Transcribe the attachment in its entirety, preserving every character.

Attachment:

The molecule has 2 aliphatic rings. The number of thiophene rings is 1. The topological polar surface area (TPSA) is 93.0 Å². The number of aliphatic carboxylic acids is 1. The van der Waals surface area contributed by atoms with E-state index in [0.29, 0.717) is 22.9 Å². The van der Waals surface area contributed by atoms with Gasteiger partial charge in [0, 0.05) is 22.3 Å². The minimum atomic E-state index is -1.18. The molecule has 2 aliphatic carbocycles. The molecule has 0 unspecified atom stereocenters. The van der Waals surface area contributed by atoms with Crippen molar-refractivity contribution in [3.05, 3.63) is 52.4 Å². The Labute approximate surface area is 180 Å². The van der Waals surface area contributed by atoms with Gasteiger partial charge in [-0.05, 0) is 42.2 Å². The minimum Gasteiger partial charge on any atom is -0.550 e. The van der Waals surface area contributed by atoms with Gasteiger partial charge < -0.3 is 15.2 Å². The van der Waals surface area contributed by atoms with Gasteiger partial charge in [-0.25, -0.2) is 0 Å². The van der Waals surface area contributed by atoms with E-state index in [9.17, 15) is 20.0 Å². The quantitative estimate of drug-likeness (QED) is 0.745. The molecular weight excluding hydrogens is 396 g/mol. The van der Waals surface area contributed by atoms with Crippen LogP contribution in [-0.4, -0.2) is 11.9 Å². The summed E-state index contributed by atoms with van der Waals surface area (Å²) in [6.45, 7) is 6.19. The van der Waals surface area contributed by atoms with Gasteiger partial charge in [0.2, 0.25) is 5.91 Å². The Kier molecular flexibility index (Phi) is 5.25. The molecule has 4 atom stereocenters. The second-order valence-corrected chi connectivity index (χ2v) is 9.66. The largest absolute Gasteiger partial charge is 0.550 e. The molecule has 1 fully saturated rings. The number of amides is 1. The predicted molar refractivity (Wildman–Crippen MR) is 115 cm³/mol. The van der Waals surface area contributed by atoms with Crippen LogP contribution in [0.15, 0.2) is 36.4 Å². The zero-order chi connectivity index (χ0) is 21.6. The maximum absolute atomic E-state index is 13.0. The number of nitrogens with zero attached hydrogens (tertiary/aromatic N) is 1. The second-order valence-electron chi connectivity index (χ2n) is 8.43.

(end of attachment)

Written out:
The molecule has 2 aliphatic rings. The number of thiophene rings is 1. The topological polar surface area (TPSA) is 93.0 Å². The number of aliphatic carboxylic acids is 1. The van der Waals surface area contributed by atoms with E-state index in [0.29, 0.717) is 22.9 Å². The van der Waals surface area contributed by atoms with Gasteiger partial charge in [0, 0.05) is 22.3 Å². The minimum atomic E-state index is -1.18. The molecule has 2 aliphatic carbocycles. The molecule has 0 unspecified atom stereocenters. The van der Waals surface area contributed by atoms with Crippen molar-refractivity contribution in [3.05, 3.63) is 52.4 Å². The Labute approximate surface area is 180 Å². The van der Waals surface area contributed by atoms with Gasteiger partial charge in [-0.05, 0) is 42.2 Å². The minimum Gasteiger partial charge on any atom is -0.550 e. The van der Waals surface area contributed by atoms with Gasteiger partial charge < -0.3 is 15.2 Å². The van der Waals surface area contributed by atoms with Gasteiger partial charge in [-0.25, -0.2) is 0 Å². The van der Waals surface area contributed by atoms with E-state index in [9.17, 15) is 20.0 Å². The quantitative estimate of drug-likeness (QED) is 0.745. The molecular weight excluding hydrogens is 396 g/mol. The van der Waals surface area contributed by atoms with Crippen LogP contribution in [-0.4, -0.2) is 11.9 Å². The summed E-state index contributed by atoms with van der Waals surface area (Å²) in [6.45, 7) is 6.19. The van der Waals surface area contributed by atoms with Gasteiger partial charge in [0.2, 0.25) is 5.91 Å². The Kier molecular flexibility index (Phi) is 5.25. The molecule has 4 atom stereocenters. The second-order valence-corrected chi connectivity index (χ2v) is 9.66. The largest absolute Gasteiger partial charge is 0.550 e. The molecule has 1 fully saturated rings. The number of amides is 1. The predicted molar refractivity (Wildman–Crippen MR) is 115 cm³/mol. The van der Waals surface area contributed by atoms with Crippen LogP contribution in [0.15, 0.2) is 36.4 Å². The zero-order chi connectivity index (χ0) is 21.6. The maximum absolute atomic E-state index is 13.0. The number of nitrogens with zero attached hydrogens (tertiary/aromatic N) is 1. The second-order valence-electron chi connectivity index (χ2n) is 8.43.